At Challenges Worldwide, we recognise that sustainable economic growth needs to be achieved through the support of local products, and have been working with African fashion enterprises across Ghana, Uganda, Zambia and Rwanda.
Atto Tetteh is a Ghana-based fashion company revolutionising the African menswear scene. The founder and Creative Director of the company, George Tetteh, aims to compete in the global menswear market with their high-quality clothing designs that have been inspired by local African culture.
Liberty Powers Footwear is a Ghanaian company, specialising in the production of hand-made leather shoes, and dedicated to increasing specialist skills for young people. Amos Osomi, the business owner of Liberty Powers, has created an apprenticeship scheme to train local youth in shoe production to increase their employment opportunities.
Kente Master is a fabric artisan company committed to promoting African culture, entrepreneurship, and economic self-empowerment. We do this by servicing and providing a unique inventory of premium Kente graduation stoles. With Kente Master, you’ll receive authenticity, customizability and choice that can’t be found anywhere else.
Buqisi-Ruux, meaning ‘Queen of the Village’, is a women’s footwear enterprise based in Kampala, Uganda. The company, founded and run by women, consider their African inspired shoe designs as “wearable art”, and aim to promote African culture and women’s empowerment through their work.
The Foundation for the Realization of Economic Empowerment (FREE) is an artisan business established to provide economic empowerment to women and to tackle gender inequality. The enterprise works with young women living in poverty, training them with artisan skills, such as copper jewellery production. Providing young women with a skill can help them gain the financial independence to better their own lives.
ZUVAA – A U.S based digital marketplace for African inspired fashion.
The Zuvaa Marketplace is a premier online destination to find unique and one of kind African Inspired pieces. Zuvaa works directly with emerging designers around the world to bring you the best selection of high quality, one of kind African Inspired pieces the industry has to offer.
At Zuvaa, We’re Shining A Light On African Fashion. The Zuvaa Marketplace Is A Premier Online Destination To Find Unique And One Of Kind African Inspired Pieces. We Work Directly With Emerging Designers Around The World To Bring You The Best Selection Of High Quality, One Of Kind African Inspired Pieces The Industry Has To Offer.
The KinzmenGh is a sunglasses business that has been created by one of our innovative return volunteers, Abel Ofoe-Osabutey. Driven to make a difference by his younger sister’s sight problems, Abel has built a Bamboo Eyewear Business to help prevent blindness. Abel’s experience with Challenges Worldwide connected him to those with relevant design expertise to support him in his entrepreneurial endeavours.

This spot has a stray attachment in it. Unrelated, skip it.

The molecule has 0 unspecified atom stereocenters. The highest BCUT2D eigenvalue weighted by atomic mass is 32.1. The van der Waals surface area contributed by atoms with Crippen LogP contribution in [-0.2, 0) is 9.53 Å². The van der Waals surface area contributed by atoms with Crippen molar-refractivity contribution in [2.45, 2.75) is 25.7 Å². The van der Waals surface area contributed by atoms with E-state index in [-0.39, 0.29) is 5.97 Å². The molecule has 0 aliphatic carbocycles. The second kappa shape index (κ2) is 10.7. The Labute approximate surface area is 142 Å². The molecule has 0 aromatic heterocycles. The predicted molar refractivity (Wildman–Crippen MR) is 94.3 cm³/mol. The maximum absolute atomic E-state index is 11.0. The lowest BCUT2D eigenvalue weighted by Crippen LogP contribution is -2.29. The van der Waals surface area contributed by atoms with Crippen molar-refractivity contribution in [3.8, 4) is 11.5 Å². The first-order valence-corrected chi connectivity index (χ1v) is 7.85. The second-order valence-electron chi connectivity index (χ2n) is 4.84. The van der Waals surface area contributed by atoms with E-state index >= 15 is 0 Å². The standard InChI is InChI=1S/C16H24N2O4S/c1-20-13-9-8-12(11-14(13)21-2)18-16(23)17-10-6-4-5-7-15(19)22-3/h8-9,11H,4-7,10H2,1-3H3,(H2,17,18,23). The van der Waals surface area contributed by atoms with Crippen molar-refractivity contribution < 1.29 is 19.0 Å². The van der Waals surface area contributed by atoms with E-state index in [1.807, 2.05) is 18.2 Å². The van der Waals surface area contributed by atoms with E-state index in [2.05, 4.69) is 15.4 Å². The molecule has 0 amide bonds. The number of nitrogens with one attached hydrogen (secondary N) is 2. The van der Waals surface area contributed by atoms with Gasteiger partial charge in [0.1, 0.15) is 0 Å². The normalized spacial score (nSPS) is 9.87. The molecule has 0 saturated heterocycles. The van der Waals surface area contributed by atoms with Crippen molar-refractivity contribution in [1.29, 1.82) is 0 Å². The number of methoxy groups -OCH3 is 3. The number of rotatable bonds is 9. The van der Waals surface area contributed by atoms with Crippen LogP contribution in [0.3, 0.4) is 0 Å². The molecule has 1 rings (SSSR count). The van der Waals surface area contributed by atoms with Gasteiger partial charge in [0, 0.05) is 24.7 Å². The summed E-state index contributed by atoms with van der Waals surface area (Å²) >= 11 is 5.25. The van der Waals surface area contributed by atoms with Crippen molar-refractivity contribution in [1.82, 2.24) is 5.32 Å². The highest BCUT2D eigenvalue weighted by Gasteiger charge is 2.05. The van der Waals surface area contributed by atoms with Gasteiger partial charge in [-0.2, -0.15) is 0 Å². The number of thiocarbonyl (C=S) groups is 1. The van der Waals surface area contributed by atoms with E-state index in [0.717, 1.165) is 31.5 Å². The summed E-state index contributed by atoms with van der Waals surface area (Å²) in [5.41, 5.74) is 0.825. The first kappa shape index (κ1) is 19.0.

Return volunteer, Jack Fellows, has founded The Social Mercenary since finishing his Challenges Worldwide ICS placement in Ghana. Now working in Hong Kong, Jack’s platform provides entrepreneurs from the developing world the opportunity to market their products to a global audience.
In the long term, Jack hopes to invest in the businesses promoted through Social Mercenary to further their successes.
‘Challenges Worldwide give you a great deal of responsibility during your placement and so not only did I develop skills in market research, I also gained a great understanding of the operating procedures and the financial recording requirements that are vital to a business. Finally, and probably most importantly, the placement gave me confidence in my own ability’.
Following her Challenges Worldwide ICS placement in Zambia, Nifemi Oyebanji, has gone on to set up the Lagos Fashion Festival in Nigeria. Motivated by the vision to bring together young people and professionals within the fashion industry, Nifemi helps connect people from across the industry to showcase their work. Through workshops, talks and large scale fashion events, Nifemi is redefining a sense of pride in ‘Made in Nigeria’ apparel and encouraging young people to consider career routes into the sector. A percentage of ticket sales from Lagos Fashion Week also goes towards supporting mental health programmes in Nigeria.